It uses really nice fail forward mechanics, which are lovely to behold. I really enjoy the way that a failed bargain simply turns into an excellent chance to tell an adventure story. I also really like your table, I feel like it covers a lot of interesting wizard needs.
In my longest running game, we often lamented the lack of structured rules to help guide what kinds of resources are available and how difficult they are to gain.
I may use this the next time I start a solo game and give you any feedback I get.
... and still you want the system to generate more stories?
I have improved. We are now running steadily at 1-1½ sessions per season, which I agree is slow, but it is forward-going. It does mean, however, that we cannot tell all the stories that I think should happen. Hence, there is a need for mechanics which balances this.
In general yes. But sometimes you really need a rosemary of virtue (or whatever) to get on with the really interesting story and dont want to get sidetracked with a story of how to get one.
From my reading of the OP, the current system is designed for these situations where you cannot just give the thing for free and dont have time to tell a story about getting it. Which is where a system to determine by roll if you can acquire the thing is useful.
If it is really vital to the story, then I would just let money/vis plus a couple of redcap visits solve it. My players wanted to get obsidian candles on the down low, so the Verditius just ordered it from the head office in Sardinia and then did some ReTe on it. Because the corollary would be, you make the roll, and if you fail and now we are having a story anyway, since you need the seabuckthorn horseshoe anyway.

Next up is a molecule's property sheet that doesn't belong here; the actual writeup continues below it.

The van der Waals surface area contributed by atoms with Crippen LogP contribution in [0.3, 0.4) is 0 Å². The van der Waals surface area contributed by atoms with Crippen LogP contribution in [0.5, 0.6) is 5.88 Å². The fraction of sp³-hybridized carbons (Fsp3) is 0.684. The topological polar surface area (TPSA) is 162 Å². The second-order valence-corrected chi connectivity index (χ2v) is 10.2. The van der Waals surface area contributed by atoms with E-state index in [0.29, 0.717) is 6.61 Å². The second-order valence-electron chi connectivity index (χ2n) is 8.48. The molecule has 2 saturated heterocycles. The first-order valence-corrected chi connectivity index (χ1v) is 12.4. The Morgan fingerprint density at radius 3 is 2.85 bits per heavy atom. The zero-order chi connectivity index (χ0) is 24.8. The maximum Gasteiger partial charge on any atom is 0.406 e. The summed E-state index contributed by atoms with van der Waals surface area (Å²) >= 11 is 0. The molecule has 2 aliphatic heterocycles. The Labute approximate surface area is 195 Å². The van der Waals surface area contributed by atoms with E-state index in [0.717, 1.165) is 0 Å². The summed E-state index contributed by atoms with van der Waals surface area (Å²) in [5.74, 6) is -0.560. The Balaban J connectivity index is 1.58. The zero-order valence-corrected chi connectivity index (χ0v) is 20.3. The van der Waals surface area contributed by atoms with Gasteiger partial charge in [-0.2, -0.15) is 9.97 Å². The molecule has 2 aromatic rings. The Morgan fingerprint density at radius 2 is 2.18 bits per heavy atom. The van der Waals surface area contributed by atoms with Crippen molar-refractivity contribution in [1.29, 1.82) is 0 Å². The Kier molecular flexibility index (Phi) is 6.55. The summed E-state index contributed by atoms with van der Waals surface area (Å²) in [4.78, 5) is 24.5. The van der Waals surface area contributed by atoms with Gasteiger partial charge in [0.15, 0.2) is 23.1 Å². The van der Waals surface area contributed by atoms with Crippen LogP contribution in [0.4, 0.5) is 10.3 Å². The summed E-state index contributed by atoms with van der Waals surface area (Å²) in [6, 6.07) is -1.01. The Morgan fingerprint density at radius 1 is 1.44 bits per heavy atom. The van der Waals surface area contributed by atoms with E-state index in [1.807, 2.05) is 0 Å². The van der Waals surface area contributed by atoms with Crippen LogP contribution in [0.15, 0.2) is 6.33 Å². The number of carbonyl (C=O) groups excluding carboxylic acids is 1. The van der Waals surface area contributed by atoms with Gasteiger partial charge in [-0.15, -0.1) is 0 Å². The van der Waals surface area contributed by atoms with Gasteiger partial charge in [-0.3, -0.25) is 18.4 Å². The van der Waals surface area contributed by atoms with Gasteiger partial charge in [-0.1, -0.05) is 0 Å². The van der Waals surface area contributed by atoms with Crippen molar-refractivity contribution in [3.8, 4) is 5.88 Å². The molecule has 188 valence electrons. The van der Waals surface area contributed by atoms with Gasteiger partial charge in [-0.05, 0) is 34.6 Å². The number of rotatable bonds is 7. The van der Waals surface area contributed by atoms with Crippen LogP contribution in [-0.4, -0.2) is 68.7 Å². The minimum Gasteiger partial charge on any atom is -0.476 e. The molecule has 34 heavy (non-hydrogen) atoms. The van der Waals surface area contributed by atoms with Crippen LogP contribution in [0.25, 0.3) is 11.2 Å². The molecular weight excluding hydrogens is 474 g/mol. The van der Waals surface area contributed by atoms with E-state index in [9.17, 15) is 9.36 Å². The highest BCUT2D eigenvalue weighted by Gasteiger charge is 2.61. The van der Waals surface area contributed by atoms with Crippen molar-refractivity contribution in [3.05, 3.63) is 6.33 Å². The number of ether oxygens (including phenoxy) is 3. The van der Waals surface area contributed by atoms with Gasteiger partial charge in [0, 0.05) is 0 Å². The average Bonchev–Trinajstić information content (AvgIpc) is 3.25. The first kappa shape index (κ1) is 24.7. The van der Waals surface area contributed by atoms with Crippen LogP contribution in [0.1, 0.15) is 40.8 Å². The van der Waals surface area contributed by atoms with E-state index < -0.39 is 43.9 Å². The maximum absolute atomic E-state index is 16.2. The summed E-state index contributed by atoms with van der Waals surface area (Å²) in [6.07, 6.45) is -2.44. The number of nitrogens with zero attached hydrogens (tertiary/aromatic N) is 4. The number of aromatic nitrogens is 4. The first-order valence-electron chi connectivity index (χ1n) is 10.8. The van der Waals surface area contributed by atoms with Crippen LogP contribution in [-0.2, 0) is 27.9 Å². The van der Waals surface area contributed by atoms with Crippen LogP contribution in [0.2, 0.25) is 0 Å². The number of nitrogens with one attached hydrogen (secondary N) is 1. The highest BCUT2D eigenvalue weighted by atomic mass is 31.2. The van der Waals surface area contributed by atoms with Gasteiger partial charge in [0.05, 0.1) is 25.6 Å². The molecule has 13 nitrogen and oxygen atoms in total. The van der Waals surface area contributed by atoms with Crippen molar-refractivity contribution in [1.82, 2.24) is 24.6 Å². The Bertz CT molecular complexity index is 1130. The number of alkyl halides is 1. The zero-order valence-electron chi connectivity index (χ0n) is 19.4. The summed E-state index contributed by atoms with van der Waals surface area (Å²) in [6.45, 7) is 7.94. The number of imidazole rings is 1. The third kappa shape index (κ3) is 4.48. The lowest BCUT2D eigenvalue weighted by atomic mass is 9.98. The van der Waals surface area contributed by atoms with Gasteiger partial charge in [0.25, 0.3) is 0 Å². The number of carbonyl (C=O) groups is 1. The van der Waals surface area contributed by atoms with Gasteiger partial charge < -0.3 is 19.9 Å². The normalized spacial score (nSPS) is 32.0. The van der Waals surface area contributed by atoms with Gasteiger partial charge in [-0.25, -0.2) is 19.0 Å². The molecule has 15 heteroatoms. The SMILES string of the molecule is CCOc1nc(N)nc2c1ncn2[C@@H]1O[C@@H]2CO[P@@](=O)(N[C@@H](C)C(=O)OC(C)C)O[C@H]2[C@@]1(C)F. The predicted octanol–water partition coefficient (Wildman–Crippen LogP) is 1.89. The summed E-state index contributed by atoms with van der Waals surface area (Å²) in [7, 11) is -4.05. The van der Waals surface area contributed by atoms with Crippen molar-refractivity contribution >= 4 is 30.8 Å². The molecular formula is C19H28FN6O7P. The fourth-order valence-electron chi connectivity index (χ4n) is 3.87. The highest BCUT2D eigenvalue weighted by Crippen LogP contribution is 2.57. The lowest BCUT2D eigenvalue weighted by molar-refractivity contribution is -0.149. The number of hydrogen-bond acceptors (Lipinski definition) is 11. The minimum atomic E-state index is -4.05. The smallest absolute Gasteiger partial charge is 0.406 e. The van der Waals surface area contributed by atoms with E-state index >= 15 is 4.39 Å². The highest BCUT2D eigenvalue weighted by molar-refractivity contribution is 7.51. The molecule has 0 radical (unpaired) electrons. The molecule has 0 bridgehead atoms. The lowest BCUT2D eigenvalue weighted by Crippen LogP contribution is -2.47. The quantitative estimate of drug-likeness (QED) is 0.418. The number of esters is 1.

What I really wanted wasn't a system that totally avoided stories, but which randomised and abstracted it a bit and which could remove the binary "either do a story about it or just give it for free" that my group had been using.
We play very heavily in the troupe style, and when every decision is a group decision sometimes (we find) it's nice to have an abstract system that can make an unimportant decision for us. So really the intent is to make a mechanical way of establishing an answer to someone asking "Character X wants this item - should it be unavailable, need a story to get, or just be given to them?".
The OP is a bit vague because I was fishing for any broadly related house rules or systems and I figured there was a better chance of a reply if I cast a wide net. Also since then I actually tried to write some rules for it and that clarified the problem and solution in my own head.
You could tweak it to this for a faster/no-story system:
Botch - you can't get it
Fail - you can get it but you have to pay more (examples: double bp cost, it takes years to arrive, you have to trade one of your existing items or lab texts for it)
I'll be frank, the last thing I want is to need to play a story to buy an uncommon lab text. Being able to roll to see if you find someone to procure something is usually a good thing. There are usually more important stories to run than wondering who can craft you a magical lamp for your covenant's corridor as well. This is Ars Magica, not Home Renovation Contracting Simulator.
I often get into discussions with NPCs about trading for lab texts and finding people to do things. Maybe the storyguides I've played with love using these as a way to fill time or keep characters busy, but it does give you an incentive to interact with others and get involved in Hermetic gossip and politics.
yeah, that can be interesting. I do roleplay with other covenants, and of course, lab text purchases / trades can be discussed, but I don't necessarily a roleplaying scene as being a story. and very often, if I look for something specific, it's handled through the redcap network.